One feature we offer is timing control. When using this function on one of our EFI systems, it allows for a greater range of tuning that would otherwise be less efficient with a standard, ready-to-run ignition on higher horsepower applications. The reason for this increase in efficiency is the same as the air/fuel ratio adjustability, the ability to more precisely control timing at different loads and RPM.

Does EFI typically use the same initial timing, or can it be modified for more performance/economy?

EFI typically allows for more aggressive timing for both performance and economy depending on the engines needs and what it is capable of handling. An example would be if the vehicle is turbo/supercharged, or using nitrous. In these instances, you would want to use timing control to retard timing under boost or nitrous activation to allow the engine to perform safely. A side note though, unlike the air/fuel ratio that optimizes for peak efficiency, the timing control function is NOT self-learning, and you must set the curve yourself for peak efficiency and safety for your engine.

What engine specifics are crucial for proper fuel management?

The EFI is directly affected by multiple engine parameters, such as camshaft duration/lift/lobe separation, engine size, engine vacuum (dictated by the cam), and fuel type. These all directly affect the EFI and fuel management calculations greatly. These are all used to calculate the VE (volumetric efficiency) of the engine, and thus, how much fuel the EFI needs to deliver to run the engine properly.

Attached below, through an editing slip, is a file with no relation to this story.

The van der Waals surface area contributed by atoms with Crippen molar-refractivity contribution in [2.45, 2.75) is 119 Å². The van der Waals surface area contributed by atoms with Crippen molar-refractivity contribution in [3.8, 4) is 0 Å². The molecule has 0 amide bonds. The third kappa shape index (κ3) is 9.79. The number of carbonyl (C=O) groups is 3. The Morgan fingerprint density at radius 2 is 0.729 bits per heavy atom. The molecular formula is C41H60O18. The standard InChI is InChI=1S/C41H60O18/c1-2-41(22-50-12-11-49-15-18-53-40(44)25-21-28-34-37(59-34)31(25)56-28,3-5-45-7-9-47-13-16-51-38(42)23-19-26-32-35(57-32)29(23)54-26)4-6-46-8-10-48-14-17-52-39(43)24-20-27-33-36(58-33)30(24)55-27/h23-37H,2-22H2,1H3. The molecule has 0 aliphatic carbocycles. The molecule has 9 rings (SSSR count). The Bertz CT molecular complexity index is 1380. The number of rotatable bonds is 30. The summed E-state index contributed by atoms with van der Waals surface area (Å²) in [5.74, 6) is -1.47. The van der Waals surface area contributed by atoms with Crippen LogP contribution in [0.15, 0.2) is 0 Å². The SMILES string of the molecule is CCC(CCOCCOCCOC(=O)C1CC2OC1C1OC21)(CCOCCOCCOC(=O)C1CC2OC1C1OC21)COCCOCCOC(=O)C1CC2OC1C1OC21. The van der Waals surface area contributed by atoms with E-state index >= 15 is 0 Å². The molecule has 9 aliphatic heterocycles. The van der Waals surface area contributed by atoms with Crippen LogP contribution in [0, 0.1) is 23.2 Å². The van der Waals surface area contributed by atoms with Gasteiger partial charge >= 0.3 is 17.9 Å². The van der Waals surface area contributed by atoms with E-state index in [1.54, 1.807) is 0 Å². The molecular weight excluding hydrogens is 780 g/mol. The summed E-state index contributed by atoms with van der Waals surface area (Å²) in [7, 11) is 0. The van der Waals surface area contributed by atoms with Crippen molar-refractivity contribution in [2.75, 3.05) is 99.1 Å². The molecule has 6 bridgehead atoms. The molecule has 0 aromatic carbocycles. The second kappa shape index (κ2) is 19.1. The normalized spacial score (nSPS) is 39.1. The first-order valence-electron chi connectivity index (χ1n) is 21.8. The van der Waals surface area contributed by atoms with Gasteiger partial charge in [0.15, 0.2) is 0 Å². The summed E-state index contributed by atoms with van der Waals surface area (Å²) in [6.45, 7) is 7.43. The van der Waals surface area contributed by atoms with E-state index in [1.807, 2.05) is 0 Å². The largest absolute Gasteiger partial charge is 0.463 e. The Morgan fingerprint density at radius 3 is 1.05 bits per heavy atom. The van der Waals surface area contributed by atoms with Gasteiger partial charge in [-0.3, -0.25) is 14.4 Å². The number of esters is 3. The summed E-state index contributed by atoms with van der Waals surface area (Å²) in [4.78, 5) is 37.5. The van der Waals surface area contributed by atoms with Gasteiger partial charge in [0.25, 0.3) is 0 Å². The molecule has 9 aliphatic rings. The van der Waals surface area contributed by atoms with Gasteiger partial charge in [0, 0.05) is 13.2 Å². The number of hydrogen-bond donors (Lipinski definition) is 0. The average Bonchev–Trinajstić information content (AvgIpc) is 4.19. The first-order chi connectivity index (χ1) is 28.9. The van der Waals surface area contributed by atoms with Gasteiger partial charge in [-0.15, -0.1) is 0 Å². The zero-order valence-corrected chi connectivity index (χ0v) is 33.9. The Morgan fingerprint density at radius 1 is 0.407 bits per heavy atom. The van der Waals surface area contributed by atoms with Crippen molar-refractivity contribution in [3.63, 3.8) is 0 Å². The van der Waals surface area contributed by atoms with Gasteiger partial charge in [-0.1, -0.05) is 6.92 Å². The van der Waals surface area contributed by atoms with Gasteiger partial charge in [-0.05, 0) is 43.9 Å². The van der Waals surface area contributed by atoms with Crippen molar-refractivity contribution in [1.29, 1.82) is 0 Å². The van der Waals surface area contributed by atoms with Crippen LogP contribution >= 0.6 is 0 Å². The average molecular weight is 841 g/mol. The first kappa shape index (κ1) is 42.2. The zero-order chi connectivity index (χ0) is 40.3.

FiTech

FiTech has various fuel pump assemblies to provide the proper pressure to your EFI, but they also have sump units, which are designed to work with a factory mechanical pump. They each have an electric fuel pump that supplies the high pressure for the EFI, but also utilize a float mechanism that keeps them supplied with the proper amount of fuel from the stock (low pressure) mechanical pump. The G-Sump (left) is designed for high-G applications and the Fuel Command Center (right) is for more typical applications.

What does the computer NEED to know?

The more information an EFI system can collect, the better it can predict precisely what the engine needs. At minimum, our throttle body systems read vacuum (MAP), Air Fuel Ratio (O2), Throttle Position (TPS), Intake Air Temperature (IAT), and Coolant Temperature (CTS).

The benefit of EFI is being able to control fuel through a broad range of operating parameters. FiTech offers these oxygen sensor bungs that allow the use of wide-band O2 sensors but don't require welding. From there, the self-learning ECU keeps the air/fuel in trim. End users can tweak the tune through this hand-held controller in the Pro-Tuning option.

What components MUST be considered when going with EFI?